WITH SHORT, COOL summers and wet clay soil, my Vermont garden offers only one of the essentials melon cultivation requires: lots of room. Quel tragique, a French gardener might say, for even a hasty glance at the fruits -- 85 melons and 40 watermelons -- included in Amy Goldman's The Melon will have readers seeking a warm, sunny garden plot with well-drained, sandy loam.

While The Melon is large and lavishly illustrated enough to be considered a "coffee-table book," that label would be a disservice because it is also informative, well-written, concise, and clear -- in fact, a first-rate reference book. Tucked between photographer Victor Schrager' s gorgeous, seductive portraits of each melon are carefully researched variety descriptions and histories, advice on growing, primers on saving seeds and hand pollination, and a complete list of seed sources. There's even a thorough explanation of how to tell when melons are ripe, which, reminds us that what you pick is what you get: Melons do not get sweeter off the vine.

Goldman trialed 125 melons over nine years on her Hudson Valley, New York, farm. All are stable open-pollinated (OP) varieties whose seeds breed true (produce plants identical to their parent). Most are also heirlooms and date back a century or more. Selected for particular traits-usually by gardeners in a specific region-their seeds have been faithfully handed down from one generation to the next.

Eagle-eyed readers may notice that some inclusions have far shorter histories. These varieties, such as the green-fleshed 'Fordhook Gem', are known as "created heirlooms," stable OP varieties developed after 1945. (The year 1945 marks the year hybrids began to be widely used by farmers and home gardeners.)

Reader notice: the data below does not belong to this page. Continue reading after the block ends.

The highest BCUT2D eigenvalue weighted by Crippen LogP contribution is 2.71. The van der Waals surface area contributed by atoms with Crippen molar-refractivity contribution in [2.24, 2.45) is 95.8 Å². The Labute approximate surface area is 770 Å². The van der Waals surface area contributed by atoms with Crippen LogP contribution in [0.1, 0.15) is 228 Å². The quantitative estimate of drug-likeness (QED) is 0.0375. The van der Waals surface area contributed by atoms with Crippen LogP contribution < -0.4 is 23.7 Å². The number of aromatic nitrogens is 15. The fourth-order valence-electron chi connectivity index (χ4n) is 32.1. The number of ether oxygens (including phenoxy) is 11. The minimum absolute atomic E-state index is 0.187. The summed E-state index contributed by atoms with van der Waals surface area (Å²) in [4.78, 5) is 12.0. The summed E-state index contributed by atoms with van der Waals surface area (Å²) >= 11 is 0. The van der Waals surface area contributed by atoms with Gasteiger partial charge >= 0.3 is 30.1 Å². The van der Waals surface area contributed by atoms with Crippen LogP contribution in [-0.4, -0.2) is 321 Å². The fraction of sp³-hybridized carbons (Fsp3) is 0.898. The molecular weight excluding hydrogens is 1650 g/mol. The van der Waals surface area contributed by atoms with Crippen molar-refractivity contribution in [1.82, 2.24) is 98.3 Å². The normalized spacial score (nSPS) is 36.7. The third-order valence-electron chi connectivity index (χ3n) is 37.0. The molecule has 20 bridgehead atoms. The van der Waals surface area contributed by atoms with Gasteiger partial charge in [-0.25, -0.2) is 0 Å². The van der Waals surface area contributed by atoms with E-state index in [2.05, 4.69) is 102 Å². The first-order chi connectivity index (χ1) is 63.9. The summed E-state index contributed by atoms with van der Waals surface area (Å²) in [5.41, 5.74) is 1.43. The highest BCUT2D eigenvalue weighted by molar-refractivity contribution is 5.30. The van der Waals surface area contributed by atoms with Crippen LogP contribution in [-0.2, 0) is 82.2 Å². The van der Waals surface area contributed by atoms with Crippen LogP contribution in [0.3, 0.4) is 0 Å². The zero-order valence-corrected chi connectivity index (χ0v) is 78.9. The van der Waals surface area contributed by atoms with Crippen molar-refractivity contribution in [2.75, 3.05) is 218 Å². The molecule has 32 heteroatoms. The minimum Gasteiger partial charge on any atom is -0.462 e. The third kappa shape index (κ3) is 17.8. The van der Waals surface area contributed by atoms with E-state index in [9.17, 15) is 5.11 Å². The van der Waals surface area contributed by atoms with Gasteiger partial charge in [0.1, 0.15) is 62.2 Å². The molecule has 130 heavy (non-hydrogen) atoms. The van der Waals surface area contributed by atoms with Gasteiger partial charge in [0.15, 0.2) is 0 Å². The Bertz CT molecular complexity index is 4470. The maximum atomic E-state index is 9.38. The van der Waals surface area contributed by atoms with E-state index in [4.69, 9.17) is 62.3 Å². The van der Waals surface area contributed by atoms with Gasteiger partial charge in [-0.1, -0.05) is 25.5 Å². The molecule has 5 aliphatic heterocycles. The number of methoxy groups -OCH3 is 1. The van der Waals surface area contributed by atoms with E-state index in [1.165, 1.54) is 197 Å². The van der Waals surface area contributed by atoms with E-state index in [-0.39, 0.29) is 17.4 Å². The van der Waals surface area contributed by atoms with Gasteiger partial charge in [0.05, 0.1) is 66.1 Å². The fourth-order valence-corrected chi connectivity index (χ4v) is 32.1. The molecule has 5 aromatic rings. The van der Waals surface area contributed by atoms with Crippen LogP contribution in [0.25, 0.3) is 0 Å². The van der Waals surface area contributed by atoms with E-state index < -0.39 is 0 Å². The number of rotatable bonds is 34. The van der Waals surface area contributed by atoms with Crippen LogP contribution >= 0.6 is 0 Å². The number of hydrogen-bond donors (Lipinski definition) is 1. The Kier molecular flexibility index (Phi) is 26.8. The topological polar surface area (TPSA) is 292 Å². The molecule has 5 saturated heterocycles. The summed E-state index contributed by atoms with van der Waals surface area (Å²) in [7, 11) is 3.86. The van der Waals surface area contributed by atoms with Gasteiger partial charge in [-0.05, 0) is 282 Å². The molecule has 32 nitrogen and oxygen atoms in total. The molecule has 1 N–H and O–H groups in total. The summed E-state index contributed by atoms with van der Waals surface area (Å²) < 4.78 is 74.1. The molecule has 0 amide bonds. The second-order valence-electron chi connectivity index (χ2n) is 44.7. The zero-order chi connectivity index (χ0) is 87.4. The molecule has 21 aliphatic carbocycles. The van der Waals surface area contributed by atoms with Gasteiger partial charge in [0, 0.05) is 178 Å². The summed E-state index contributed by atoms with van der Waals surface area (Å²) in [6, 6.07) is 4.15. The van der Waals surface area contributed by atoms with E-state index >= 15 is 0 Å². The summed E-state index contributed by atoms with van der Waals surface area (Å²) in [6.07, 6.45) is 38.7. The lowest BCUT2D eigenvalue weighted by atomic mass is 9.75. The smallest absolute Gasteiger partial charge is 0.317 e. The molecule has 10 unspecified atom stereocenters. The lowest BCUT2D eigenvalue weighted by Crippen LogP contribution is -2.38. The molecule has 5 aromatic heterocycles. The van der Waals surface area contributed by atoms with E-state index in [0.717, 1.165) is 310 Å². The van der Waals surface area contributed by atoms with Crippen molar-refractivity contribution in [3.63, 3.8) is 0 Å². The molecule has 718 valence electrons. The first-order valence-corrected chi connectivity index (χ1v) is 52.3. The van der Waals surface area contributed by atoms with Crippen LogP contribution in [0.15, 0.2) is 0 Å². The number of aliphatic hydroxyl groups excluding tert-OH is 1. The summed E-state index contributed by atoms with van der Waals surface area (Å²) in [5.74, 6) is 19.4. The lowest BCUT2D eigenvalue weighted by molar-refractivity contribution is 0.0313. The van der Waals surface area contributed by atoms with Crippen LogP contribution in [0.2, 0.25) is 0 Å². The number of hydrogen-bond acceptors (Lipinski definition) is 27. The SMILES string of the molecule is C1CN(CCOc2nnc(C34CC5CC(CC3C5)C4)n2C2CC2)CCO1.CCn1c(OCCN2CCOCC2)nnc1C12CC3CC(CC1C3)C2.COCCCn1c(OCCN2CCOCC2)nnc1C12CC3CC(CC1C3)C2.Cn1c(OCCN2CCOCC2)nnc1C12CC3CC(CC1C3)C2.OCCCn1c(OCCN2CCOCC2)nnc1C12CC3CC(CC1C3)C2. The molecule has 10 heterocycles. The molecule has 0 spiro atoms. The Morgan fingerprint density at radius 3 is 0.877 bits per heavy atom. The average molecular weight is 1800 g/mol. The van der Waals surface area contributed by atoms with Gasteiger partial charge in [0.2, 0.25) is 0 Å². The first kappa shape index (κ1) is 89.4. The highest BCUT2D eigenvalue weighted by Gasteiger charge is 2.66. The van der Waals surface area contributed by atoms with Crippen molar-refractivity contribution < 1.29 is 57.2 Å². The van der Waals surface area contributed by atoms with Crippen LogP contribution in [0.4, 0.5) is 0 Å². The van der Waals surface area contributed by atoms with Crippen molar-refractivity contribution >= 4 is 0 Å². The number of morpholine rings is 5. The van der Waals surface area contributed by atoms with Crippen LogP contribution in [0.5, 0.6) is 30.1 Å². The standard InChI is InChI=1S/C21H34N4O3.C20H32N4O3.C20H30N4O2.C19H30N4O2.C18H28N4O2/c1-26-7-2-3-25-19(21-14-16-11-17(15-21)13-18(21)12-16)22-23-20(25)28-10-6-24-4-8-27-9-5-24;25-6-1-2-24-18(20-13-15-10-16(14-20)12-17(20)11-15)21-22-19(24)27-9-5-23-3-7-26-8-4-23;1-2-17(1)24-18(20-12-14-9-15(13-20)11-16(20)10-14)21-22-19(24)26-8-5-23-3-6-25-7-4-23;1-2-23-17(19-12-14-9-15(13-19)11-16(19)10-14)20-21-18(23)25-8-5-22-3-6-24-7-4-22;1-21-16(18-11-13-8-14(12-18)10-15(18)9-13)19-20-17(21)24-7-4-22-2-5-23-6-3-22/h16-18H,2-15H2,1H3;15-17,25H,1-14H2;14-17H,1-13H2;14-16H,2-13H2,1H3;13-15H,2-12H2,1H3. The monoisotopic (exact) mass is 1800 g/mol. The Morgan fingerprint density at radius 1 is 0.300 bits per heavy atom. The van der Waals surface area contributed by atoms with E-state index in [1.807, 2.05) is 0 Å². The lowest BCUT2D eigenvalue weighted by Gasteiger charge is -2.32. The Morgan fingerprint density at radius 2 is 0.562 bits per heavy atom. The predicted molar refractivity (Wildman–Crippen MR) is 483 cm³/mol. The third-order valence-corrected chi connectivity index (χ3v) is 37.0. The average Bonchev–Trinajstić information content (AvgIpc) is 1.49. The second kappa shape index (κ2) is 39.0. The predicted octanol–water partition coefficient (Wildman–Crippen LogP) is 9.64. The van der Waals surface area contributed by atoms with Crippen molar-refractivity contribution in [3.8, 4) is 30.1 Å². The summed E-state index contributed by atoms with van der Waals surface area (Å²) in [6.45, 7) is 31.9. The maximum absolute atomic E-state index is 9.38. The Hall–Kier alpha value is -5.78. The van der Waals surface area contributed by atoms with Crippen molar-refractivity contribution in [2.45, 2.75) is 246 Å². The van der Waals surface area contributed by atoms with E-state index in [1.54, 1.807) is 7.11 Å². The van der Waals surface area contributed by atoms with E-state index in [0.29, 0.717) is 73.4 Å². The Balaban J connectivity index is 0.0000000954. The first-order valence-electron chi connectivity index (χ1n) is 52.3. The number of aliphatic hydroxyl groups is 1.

In addition to throwing light on a favorite fruit, The Melon is also a plea for preserving heirloom and OP crops. Goldman is a long­time mainstay of Seed Savers Exchange (, the preeminent seed preservation organization in North America. And who wouldn't want to save flavorful fruits with names like 'Collective Farm Woman' and 'Hero of Lockinge'? Or 'Georgia Rattlesnake,' the variety Mark Twain may have had in mind when he wrote in Pudd'nhead Wilson that when one tastes a southern watermelon "he knows what the angels eat. It was not a Southern watermelon that Eve took; we know it because she repented."

Karan Davis Cutler is a garden writer based in Bridport, Vermont.

– Karan Davis Cutler, The American Gardener magazine, Jan/Feb 2020

The Melon features gorgeous color photos by Victor Schrager and profiles all kinds of melons; but offers far more depth than just a photo survey alone. It's a resource nine years in the making which gathers the latest research, facts, and ideas about melon growth and natural history, and will appeal to science readers, gardeners, and botany collections alike.

Chapters cover each melon's natural history, qualities, and botanical details, with some 200 images packing the book. Tips on choosing and using the melons (as well as growing them in a garden) round out the history and science, while a small selection of melon recipes addresses versatile uses for melon largess.

The result is an attractive book that will hold interest beyond specialty audiences, one which will reach into many general-interest collections.

– Diane Donovan, Donovan's Bookshelf November 2019 Prime Picks